It is of historical interest how much overstated the effects of "infrasonic power" were by the good doctor.

2 acoustic watts is 123 dB SPL.
37 Hz is not considered "infrasonic" this century.

Josh Ricci's Gjallerhorn can do an order of magnitude louder than that indoors an octave lower.

My Keystone sub, half the size of the Gjallerhorn, can do well over 133 dB (more than an order of magnitude louder than Vlad's "deadly sounds") at 37 Hz in a small room.

In any city in the world you can hear automobiles going by with LF at much higher SPL inside than anything achieved by Vladimir Gavreau. They may be annoying, but they certainly are not deadly.

If loud LF sounds were deadly, every astronaut would have succumbed on the launchpad, where levels of 150+ dB at a few Hz are experienced on every takeoff.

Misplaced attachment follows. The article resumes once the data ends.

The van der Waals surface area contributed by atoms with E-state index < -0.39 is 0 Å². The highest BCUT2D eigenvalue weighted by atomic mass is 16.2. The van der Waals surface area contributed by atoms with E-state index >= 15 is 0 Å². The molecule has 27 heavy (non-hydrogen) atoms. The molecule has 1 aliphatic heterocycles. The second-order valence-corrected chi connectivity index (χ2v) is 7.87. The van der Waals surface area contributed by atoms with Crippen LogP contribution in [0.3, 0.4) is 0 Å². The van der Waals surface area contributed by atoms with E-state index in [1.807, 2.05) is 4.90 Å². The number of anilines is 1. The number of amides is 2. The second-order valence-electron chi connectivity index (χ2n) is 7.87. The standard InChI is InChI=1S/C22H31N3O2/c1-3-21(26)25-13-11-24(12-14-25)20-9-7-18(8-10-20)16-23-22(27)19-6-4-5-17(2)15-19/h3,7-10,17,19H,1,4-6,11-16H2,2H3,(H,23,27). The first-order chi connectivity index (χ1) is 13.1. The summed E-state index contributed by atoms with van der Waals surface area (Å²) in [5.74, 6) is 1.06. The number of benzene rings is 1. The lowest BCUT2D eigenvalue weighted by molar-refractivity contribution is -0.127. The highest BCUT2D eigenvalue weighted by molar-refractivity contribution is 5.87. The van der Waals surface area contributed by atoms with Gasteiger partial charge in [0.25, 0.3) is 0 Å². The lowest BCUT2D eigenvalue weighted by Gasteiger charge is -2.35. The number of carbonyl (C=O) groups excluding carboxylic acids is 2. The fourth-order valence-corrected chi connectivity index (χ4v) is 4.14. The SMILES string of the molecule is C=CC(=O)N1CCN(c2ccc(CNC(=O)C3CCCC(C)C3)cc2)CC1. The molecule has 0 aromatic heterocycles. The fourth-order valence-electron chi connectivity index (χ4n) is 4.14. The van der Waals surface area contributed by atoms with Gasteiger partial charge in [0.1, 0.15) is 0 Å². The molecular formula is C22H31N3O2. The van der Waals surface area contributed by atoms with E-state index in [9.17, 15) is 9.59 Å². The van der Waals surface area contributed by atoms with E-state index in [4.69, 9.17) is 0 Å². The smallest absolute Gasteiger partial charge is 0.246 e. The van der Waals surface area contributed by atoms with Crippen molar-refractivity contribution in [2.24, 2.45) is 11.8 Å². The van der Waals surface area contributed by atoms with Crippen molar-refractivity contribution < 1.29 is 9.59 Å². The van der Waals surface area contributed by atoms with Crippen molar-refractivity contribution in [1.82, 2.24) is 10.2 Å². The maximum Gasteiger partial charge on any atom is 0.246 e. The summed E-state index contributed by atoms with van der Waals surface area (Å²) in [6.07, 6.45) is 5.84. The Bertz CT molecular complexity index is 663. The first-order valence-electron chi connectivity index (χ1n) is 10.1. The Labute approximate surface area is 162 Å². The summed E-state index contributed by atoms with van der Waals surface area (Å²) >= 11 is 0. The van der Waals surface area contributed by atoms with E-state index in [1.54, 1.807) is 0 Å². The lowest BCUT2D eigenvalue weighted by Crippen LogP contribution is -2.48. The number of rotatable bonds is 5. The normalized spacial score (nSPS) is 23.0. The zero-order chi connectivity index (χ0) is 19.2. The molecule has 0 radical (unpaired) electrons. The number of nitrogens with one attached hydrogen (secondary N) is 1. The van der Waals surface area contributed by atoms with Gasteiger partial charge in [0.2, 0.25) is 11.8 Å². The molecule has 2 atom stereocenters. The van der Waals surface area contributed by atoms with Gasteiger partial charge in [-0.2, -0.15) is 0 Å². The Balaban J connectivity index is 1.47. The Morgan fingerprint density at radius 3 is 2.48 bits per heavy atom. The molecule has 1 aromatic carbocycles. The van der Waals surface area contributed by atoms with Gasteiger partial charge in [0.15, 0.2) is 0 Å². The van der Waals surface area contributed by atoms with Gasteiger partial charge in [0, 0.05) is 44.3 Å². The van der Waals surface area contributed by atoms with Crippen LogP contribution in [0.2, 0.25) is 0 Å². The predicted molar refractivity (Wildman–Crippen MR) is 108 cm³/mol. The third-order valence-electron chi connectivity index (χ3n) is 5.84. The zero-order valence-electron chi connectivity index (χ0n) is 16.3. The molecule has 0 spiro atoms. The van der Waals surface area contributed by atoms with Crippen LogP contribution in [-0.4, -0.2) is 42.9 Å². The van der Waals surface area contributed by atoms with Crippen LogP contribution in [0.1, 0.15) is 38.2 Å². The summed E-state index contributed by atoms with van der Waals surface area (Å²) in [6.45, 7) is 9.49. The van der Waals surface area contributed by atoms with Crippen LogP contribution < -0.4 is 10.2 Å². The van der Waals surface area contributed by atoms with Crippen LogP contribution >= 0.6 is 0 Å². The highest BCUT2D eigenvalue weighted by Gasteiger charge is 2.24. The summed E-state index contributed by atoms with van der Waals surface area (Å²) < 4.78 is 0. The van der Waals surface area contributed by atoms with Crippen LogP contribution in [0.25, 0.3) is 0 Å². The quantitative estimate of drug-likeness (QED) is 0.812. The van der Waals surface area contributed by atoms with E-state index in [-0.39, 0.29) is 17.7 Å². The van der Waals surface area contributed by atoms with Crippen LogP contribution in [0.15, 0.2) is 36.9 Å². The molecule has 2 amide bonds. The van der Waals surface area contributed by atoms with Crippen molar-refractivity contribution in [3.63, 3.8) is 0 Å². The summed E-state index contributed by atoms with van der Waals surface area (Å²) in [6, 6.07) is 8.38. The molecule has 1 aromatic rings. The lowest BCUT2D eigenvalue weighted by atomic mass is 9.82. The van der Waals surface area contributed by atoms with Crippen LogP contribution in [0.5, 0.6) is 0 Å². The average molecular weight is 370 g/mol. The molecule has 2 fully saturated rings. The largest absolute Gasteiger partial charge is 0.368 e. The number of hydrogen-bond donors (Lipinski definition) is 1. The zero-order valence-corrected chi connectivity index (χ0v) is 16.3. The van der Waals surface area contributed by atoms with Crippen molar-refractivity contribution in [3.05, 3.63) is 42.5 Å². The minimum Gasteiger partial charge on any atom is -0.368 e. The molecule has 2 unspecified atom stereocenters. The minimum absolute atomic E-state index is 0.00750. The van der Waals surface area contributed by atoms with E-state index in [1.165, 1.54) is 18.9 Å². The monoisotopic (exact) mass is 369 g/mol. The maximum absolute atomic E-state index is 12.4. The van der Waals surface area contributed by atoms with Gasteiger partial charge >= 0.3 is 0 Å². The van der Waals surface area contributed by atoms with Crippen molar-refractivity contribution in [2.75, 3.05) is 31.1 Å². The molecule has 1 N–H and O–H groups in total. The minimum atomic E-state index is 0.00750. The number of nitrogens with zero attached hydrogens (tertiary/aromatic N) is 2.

Art
You could also ask Tom Danley why he isn't dead (or in any way damaged), having stood in front of his sonic boom simulator while it was putting out enough energy (several kW acoustic power) in the single-digit-Hz region to move the wall of a wooden-framed house in and out by a foot or so. I seem to remember he said that contrary to conventional wisdom you can hear 3Hz but the threshold of audibility was something around 150dB SPL...
  Reply With Quote
Old 27th May 2013, 01:25 PM   #7
diyAudio Member
 
Join Date: Aug 2011
If memory serves, there was an article in The New Scientist some years ago about a low frequency weapon developed for the military , unfortunately I can't find it in the archives but it must be there somewhere. It was not a loudspeaker however, it looked like a large steel mortar tube and generated sound by detonating a fuel air mixture much like an internal combustion engine and was said to induce nausea and an uncontrollable loosening of the bowels. The brown note as it were.
  Reply With Quote
Old 27th May 2013, 01:34 PM   #8